Thursday, January 9, 2014

The Quest for Transparency in Health Care

I wish that every human life might be pure transparent freedom

Simone de Beauvoir (19809-1986), The Blood of Others (1946)

One central component of the records, the notes composed by clinicians , has remained largely hidden from patients.  But now OpenNotes, an initiative fueled primarily by the Robert Wood Johnson Foundation, is exploring the effect of providing access to these notes.

Jan Walker, Jonathan Darer, Joann Elmore, and Tom Delbarco, “The Road toward Fully Transparent Medical Records,” New England Journal of Medicine, January 2, 2014

One hallmark of American Medicine has been its secrecy about its pricing and its clinical findings.   Some of the reasons for this secrecy are 3rd party payments with insensitivity to price, fear of malpractice litigation, concerns  patients can’t handle the truth,,  and confidentially and security will be breached.

The secrecy is slowly breaking down.   Forty years ago, Shenkin and Warner argued giving patients their medical records would help patient participate in their own care (1).  In 2001, the Institute of Medicine set forth 10 rules for improving 21 century medicine:

These rules included:

1)      Care based on continuous healing relationships.
2)      Care customized according to patient needs and values.
3)      The patient as the source of control.
4)      Knowledge is shared and information flows freely.
5)      Decision-making is evidence-based.
6)      Safety is a system-property.
7)      Transparency is necessary.
8)      Needs are anticipated.
9)      Waste is continuously decreased.
10)  Cooperation among  clinicians is a priority.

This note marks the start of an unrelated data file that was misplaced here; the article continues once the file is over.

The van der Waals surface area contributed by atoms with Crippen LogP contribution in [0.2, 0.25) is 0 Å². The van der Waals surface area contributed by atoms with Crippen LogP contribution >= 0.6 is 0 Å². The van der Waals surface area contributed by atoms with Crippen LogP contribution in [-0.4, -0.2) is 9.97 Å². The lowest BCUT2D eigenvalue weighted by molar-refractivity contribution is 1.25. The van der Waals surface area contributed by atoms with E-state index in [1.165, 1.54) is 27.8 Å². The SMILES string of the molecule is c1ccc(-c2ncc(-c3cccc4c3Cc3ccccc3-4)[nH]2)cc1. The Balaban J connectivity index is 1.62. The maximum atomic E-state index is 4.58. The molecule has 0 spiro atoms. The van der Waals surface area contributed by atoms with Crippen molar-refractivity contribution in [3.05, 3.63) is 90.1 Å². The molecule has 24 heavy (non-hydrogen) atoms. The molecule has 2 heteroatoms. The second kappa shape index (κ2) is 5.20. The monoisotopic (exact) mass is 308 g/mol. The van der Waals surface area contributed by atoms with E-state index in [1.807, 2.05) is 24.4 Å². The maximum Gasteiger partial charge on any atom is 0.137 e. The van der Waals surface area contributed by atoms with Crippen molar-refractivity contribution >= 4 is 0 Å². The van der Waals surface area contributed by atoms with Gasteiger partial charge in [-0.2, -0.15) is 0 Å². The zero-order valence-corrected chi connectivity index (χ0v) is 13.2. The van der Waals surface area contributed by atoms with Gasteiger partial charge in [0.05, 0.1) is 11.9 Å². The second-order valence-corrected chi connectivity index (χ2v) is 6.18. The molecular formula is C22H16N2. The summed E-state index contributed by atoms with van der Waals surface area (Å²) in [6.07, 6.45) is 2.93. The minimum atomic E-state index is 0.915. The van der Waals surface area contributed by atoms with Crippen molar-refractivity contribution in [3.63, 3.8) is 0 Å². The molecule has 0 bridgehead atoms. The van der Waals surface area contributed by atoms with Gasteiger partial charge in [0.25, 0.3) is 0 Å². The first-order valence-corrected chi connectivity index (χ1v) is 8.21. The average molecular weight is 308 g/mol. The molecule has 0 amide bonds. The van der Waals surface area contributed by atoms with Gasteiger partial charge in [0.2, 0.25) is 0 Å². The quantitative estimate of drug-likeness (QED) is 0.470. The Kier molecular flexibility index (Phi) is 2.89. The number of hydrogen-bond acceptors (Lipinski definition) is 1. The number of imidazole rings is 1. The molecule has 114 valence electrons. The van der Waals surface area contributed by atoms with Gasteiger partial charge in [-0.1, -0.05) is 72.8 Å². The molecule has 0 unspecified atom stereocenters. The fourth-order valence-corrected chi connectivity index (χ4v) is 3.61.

Along the road  to transparency Robert Berry, MD, a family physician in Greenville, Tennessee, testified before Congress, that he posted prices in his front office; SimpleCare of Renton, Washington, a national primary care organization,  announced fixed prices for 15 minutes, 30 minute, one hour and longer office visits;  an Oklahoma City surgical center posted its prices for procedures online and in other media.

And beginning in 2010, more than 100 primary care physicians at  Beth Israel Deaconness Medical Center in Boston, Geisinger Medical Center in rural Pennsylvania, and Harborview Medical Center in Seattle invited 20,000 patients to read their clinical notes securely online.  After the first year, 99% of patients surveyed wanted “OpenNotes” to continue;   85% of patients said ready access to these notes would be important in their future choice of a provider or system;  and no doctors chose to discontinue providing OpenNotes.   Other leading health care organizations – MD Anderson Cancer Center, Mayo Clinics, and the Veterans Administration are experimenting with OpenNotes.  About 2 million Americans now have access to OpenNotes.  

The authors of the New England Journal article conclude:  

“We  believe that ultimately notes will be signed by both patients and providers, as they become the foundations for planning care, monitoring the course of health and illness, and evaluating care processes and outcomes.”

Many clinicians will have reservations about sharing notes with patients on on sensitive topics  like cancer, mental health, substance abuse, and obesity,  but transparency of clinical notes is gaining ground,  and transparency in sharing with patients with what things really cost is likely to follow as a means of  creating competition, cutting costs, and rationalizing pricing.

Tweet:   As health reform progesses,  more openness and transparency in sharing clinical notes and prices with patients is evolving

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